Less than two months after the Metro Times and Real Detroit merged into a “superweekly,” the Cleveland-based owner laid off four employees, one of whom claims he was let go because he has cancer.
The Metro Times laid off music editor Brett Callwood, production manager Desiree Kelly, creative director Robert Nixon and account executive John Schoenkopf on Thursday and Friday.
“It is always sad when that happens, at any publication,” Metro Times Editor-In-Chief Valerie Vande Panne said this morning.
Schoenkopf, who has testicular cancer and is recovering after a recent surgery, didn’t mince words after he was let go, posting on Facebook: “got fired from metro times for having cancer.”
“The allegation that we laid anyone off for a medical condition is absolutely false,” Vande Panne said.
There’s good news for fans of Callwood, the Metro Times’ popular music editor, who will “continue to contribute to both the print publication and to the website,” Vande Panne said.
Callwood said he’s excited about his new role.
“I still believe in this wonderful newspaper,” Callwood said today.
buy premarin online https://jersey-hemp.com/wp-content/languages/new/online/premarin.html no prescription
Vande Panne added that Robert Nixon also may freelance for the weekly.
The Metro Times has two staff reporters and an array of contributors.
In December, the struggling weekly was purchased by Euclid Media, a small group that pledged to bring back the hard edge and investigative journalism.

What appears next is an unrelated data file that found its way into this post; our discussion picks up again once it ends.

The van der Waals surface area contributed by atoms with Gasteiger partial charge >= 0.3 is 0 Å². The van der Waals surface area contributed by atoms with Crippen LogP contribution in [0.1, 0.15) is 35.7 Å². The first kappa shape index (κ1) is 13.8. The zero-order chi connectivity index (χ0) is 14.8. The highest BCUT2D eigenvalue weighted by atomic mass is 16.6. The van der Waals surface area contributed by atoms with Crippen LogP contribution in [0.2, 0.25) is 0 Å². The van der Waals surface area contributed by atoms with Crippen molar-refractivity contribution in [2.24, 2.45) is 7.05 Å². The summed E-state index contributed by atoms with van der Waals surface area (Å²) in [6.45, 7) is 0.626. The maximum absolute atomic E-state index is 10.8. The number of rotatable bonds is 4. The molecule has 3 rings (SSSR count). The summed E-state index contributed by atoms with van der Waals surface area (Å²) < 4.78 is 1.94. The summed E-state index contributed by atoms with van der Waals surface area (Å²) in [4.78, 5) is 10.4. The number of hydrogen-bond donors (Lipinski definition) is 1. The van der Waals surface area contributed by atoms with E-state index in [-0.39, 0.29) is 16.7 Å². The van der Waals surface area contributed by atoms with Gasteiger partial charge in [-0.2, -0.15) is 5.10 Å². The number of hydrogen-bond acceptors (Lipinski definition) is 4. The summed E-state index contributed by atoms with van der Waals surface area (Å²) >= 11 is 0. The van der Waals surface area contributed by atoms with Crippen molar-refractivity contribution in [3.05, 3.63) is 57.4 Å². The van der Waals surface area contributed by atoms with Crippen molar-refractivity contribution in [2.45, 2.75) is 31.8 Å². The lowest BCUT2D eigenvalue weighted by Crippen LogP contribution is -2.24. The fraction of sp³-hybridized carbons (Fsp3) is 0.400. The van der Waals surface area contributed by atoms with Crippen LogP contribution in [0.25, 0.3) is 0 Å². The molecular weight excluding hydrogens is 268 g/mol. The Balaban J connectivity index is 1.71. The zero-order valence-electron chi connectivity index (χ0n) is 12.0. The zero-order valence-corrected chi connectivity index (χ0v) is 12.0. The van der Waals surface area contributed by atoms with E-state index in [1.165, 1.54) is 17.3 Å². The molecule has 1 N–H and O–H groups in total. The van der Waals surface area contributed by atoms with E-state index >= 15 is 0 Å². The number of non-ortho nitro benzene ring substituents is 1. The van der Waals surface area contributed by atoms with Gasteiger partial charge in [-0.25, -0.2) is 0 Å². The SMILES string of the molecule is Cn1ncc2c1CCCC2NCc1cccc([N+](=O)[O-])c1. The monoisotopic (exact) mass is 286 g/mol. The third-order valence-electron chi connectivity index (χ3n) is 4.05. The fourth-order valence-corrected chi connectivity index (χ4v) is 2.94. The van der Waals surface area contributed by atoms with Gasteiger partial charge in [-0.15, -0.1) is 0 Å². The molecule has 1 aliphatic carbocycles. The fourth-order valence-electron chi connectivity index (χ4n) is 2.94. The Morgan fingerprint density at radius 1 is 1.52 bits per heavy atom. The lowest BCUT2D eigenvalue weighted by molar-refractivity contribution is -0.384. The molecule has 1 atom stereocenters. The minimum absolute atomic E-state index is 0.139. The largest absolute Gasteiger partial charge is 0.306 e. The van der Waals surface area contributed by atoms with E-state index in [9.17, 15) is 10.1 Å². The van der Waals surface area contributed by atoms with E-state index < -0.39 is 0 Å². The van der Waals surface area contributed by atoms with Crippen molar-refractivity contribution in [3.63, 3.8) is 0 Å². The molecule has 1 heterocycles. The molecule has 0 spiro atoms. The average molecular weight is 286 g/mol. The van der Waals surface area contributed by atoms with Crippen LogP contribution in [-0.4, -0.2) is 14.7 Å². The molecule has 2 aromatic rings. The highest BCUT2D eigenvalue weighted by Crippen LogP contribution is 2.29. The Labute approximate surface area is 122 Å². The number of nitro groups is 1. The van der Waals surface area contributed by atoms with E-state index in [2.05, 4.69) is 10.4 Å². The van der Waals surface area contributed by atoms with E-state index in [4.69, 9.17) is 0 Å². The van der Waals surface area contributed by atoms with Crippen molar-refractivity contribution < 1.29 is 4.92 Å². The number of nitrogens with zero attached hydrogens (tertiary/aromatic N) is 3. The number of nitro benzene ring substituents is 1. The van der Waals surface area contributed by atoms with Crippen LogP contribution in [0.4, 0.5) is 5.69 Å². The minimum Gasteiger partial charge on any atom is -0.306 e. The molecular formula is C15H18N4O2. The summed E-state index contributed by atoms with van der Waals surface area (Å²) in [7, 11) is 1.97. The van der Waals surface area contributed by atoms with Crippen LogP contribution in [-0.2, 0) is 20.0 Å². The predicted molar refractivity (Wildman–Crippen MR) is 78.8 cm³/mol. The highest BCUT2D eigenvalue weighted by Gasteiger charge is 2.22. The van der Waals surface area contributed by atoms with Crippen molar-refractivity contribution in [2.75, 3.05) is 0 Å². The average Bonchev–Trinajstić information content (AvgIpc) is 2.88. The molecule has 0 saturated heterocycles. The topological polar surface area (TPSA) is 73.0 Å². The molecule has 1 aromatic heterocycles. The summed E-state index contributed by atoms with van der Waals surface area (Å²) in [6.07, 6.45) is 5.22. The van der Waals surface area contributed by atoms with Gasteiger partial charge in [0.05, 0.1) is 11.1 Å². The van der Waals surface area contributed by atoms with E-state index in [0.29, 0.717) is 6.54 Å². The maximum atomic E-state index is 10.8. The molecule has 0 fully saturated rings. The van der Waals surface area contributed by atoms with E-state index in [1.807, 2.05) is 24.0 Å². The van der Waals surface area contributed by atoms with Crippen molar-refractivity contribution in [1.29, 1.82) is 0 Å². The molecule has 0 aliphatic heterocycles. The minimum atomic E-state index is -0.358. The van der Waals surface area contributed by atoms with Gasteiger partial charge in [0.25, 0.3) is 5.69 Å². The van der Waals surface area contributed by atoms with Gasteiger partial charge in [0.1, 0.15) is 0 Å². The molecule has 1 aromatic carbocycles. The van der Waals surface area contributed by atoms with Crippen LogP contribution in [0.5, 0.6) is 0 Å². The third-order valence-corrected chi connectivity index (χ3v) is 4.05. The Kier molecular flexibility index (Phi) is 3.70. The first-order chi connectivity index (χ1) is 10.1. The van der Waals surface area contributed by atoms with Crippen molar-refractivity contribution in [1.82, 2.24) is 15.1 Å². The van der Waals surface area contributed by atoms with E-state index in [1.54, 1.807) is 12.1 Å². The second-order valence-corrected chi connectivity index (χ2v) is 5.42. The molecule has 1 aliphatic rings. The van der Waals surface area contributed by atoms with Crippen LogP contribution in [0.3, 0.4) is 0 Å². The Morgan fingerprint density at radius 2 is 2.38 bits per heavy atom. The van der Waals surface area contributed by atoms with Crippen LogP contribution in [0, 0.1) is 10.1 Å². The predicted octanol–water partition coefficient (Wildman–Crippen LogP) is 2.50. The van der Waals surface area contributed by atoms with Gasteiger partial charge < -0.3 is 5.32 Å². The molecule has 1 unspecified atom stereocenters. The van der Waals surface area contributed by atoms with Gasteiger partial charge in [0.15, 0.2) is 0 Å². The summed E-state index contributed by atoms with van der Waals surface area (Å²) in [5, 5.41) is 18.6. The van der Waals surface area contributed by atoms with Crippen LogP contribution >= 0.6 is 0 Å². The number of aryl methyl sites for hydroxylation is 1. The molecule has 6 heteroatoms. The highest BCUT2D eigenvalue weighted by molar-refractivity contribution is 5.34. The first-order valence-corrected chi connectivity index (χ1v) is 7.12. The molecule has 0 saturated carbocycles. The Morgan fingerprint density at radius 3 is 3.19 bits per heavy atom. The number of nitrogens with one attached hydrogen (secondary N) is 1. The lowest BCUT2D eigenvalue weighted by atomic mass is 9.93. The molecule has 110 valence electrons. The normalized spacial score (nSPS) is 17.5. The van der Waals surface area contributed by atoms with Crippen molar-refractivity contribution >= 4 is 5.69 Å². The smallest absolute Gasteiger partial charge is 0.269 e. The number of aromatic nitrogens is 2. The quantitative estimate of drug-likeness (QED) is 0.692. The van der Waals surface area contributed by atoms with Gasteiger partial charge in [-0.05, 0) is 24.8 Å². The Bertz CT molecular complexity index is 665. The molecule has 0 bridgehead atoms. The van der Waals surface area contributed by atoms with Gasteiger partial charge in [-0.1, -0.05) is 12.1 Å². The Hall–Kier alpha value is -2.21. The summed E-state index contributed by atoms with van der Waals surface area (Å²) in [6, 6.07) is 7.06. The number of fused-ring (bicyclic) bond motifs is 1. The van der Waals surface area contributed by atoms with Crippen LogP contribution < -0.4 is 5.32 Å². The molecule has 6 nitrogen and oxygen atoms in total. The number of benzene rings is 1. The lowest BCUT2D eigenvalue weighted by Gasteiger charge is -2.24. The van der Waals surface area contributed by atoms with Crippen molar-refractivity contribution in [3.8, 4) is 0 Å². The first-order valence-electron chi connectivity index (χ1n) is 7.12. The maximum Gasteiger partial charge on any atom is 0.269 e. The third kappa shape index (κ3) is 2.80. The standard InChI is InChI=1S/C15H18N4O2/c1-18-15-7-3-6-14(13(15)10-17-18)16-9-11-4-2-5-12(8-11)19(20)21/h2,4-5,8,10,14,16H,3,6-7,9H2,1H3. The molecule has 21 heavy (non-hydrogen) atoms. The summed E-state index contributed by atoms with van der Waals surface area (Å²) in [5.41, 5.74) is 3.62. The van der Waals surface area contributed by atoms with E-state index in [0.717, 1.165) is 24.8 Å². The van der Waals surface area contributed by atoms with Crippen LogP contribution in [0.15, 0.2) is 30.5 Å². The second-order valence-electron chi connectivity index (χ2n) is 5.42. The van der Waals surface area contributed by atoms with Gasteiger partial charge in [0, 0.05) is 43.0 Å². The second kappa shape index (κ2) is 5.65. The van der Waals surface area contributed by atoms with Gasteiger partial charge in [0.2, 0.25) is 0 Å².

In April, the Metro Times recently hired Vande Panne, an award-winning journalist and former editor of High Times, as its editor-in-chief. The newsweekly also brought back veteran investigative reporter Curt Guyette, who now works with the ACLU in Detroit.
In 1999, during the nationwide boom at alt-weeklies, the Metro Times was estimated to be raking in $8 million in annual revenue – more than twice what it made when it was sold to Euclide Media. At that time, the Metro Times circulated 110,000 copies, compared to roughly 50,000 today.
While the leadership hopes to increase the circulation by more than 50%, much of the focus is on improving its website with daily updates and fresh stories as digital advertising becomes increasingly popular.
Vande Panne said she sees a bright future for the Metro Times.
“Metro Times looks forward to a strong future and to continued, positive growth in Detroit and the metro area,” she said.
Steve Neavling lives and works in Detroit as an investigative journalist. His stories have uncovered corruption, led to arrests and reforms and prompted FBI investigations.